Curtain Up

June 20, 2007

In 1967, when the Civil Rights Movement was in full force, Dance Magazine came out with a cover that caused a bit of a stir. It pictured Arthur Mitchell and Mimi Paul in Jacques d’Amboise’s Othello, staring into each other’s eyes. To see that cover now, it looks sweet and mild, with a hint of romance. But dancer and scholar Judith Brin Ingber, who had just taken a job as an editorial assistant at Dance Magazine, remembers the angry letters she had to answer from subscribers who were upset to see a black man and a white woman pictured together.

Have we come a long way? Yes. Obviously. And yet plenty of dancers still feel the burn of discrimination, from being shut out of certain roles to facing insidious assumptions about their abilities and style. Race is an issue that doesn’t get talked about enough—at least not beyond the comfort zones. To help fill that gap, we are devoting most of our pages this month to the subject of race. You could call this the race issue issue.

Now, 38 years after that controversial cover, the demographics of the dance world in the U.S. have changed. Through a surge of immigration, we have not only white and black dancers, but also many more Latino and Asian dancers. “Beyond Tokenism: When Diversity Is Part of the Art” interviews choreographers who revel in the new diversity and make it part of their artistic mission. Other features reflect the perspectives of African American, Asian, and Latino dancers. We wanted to be both inclusive and practical, so we interviewed many other dance artists for “Other Voices” and outlined funding possibilities for culturally specific companies in “The Color of Money.”

Recently I was in a studio improvising with a dance colleague. As I knelt to set down a prop, he said, “Oh don’t do it that way—it looks so white.” Though both of us are white, I knew exactly what he meant. My legs were close together in a narrow base, and my torso upright—sort of dainty. I had done it before with a wider base, legs squatting wide, chest leaning forward, and he preferred that version.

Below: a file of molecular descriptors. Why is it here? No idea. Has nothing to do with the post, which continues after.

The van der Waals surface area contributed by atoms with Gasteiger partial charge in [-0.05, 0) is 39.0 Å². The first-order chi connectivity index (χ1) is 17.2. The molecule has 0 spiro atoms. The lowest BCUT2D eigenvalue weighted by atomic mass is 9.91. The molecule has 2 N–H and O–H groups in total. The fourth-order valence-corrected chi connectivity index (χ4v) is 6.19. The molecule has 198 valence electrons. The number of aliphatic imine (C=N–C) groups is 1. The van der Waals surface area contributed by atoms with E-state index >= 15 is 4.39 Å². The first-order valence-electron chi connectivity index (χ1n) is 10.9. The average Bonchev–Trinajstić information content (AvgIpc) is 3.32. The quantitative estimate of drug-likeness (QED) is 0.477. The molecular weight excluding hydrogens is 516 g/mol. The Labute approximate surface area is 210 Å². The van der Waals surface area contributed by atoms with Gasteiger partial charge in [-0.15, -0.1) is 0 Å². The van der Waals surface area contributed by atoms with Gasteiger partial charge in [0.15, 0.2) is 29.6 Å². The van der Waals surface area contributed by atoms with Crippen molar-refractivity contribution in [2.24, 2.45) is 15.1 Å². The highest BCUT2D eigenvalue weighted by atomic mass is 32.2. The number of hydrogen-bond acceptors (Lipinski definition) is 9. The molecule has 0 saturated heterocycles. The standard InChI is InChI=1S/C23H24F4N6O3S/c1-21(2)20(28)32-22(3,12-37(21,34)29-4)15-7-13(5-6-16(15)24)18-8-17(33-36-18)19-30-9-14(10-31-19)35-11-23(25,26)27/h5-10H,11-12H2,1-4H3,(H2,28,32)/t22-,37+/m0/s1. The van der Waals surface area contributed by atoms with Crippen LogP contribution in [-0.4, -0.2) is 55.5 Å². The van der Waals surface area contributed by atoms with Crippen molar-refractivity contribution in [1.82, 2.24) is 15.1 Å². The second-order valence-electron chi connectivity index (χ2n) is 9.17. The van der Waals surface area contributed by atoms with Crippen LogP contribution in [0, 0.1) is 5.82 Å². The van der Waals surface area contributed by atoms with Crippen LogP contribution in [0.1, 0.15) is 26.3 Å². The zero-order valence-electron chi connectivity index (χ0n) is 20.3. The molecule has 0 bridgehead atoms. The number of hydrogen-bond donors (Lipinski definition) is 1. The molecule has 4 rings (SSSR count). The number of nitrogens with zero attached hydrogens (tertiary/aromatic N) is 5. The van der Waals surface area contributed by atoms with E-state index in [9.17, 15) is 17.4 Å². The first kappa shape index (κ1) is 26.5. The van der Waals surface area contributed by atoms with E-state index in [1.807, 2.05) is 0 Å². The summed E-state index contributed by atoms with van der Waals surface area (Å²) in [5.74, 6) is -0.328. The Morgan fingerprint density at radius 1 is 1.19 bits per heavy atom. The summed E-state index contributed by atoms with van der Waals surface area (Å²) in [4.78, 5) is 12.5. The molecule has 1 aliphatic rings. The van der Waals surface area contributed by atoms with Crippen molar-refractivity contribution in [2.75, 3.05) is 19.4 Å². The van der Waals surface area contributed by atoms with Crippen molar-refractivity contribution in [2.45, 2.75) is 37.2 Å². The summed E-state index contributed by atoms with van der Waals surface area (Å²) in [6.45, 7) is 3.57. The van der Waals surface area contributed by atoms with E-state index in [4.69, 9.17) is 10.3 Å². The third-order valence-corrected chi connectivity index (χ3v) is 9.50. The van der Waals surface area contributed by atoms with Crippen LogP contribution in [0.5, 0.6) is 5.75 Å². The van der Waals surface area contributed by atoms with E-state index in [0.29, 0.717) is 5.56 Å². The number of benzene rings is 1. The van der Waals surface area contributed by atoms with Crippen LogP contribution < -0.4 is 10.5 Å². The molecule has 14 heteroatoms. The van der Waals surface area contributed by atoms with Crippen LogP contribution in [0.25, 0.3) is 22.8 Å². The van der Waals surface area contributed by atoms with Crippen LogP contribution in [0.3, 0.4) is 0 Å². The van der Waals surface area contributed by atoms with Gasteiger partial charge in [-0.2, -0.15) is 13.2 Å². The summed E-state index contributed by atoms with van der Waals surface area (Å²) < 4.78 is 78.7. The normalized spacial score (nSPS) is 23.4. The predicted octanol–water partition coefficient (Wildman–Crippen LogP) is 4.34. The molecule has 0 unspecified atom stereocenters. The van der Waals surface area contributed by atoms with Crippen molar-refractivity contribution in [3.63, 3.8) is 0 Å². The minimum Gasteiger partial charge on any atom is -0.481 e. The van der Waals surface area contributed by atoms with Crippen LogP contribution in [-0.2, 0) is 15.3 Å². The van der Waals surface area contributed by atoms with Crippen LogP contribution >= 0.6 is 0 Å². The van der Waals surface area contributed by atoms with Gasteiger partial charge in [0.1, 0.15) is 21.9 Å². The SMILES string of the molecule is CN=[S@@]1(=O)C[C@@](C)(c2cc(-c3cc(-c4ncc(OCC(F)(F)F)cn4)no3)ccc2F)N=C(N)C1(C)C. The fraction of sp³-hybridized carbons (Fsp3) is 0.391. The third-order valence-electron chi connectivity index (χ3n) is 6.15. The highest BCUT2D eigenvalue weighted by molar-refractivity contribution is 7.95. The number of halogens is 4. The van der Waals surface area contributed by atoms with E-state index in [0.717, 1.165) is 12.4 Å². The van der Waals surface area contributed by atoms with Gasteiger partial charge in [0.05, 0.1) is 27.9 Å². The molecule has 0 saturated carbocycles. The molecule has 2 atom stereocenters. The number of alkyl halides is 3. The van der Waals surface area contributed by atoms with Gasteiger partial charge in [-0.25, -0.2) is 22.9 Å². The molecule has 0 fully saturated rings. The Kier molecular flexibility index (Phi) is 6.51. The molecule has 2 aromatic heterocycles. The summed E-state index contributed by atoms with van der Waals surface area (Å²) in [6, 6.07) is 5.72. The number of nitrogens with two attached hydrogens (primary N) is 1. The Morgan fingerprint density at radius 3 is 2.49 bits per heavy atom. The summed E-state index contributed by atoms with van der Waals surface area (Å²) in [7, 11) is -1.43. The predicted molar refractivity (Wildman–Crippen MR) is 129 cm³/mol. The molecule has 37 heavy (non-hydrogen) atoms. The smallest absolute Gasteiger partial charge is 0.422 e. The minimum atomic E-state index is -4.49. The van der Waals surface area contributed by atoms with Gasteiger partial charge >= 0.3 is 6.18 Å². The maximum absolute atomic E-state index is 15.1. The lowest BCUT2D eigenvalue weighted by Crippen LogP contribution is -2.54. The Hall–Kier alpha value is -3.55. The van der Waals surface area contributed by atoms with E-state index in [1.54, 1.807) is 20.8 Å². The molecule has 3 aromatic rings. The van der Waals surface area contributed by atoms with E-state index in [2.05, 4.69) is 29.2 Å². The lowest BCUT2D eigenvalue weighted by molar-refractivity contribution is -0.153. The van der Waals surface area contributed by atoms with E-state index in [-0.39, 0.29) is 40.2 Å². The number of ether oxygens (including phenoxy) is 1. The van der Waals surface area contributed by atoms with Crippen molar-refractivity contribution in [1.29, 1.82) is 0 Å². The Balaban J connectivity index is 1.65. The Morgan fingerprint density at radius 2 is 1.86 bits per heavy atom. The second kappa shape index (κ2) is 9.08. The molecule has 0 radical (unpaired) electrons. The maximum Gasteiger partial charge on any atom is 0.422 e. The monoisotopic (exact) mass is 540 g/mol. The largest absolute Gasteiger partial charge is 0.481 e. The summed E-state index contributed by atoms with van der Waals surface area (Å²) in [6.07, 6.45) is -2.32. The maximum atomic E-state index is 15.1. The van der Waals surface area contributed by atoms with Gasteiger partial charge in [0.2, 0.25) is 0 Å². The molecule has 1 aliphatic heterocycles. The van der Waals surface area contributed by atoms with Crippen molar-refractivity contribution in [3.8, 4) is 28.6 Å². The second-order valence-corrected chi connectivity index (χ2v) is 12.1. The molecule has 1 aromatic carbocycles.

Whiteness has its own characteristics and can be looked at and labeled in the same way as other culturally specific dancing. Author Brenda Dixon Gottschild breaks it down in her essay “Whoa! Whiteness in Dance.” She intentionally treads a fine line between analyzing and stereotyping, but she demonstrates that no one race has a corner on “normality.”

At Dance Magazine we want to open up the conversation on race, and that means listening to other dancers’ experiences. Considering the potentially explosive nature of people’s feelings about race, the dancers interviewed in this issue are remarkably straightforward and honest. Please listen—and read—and continue the conversation with the dance artists in your own circles. In order to move forward, we need to accept—no, celebrate—the gloriousness that diversity brings to our art.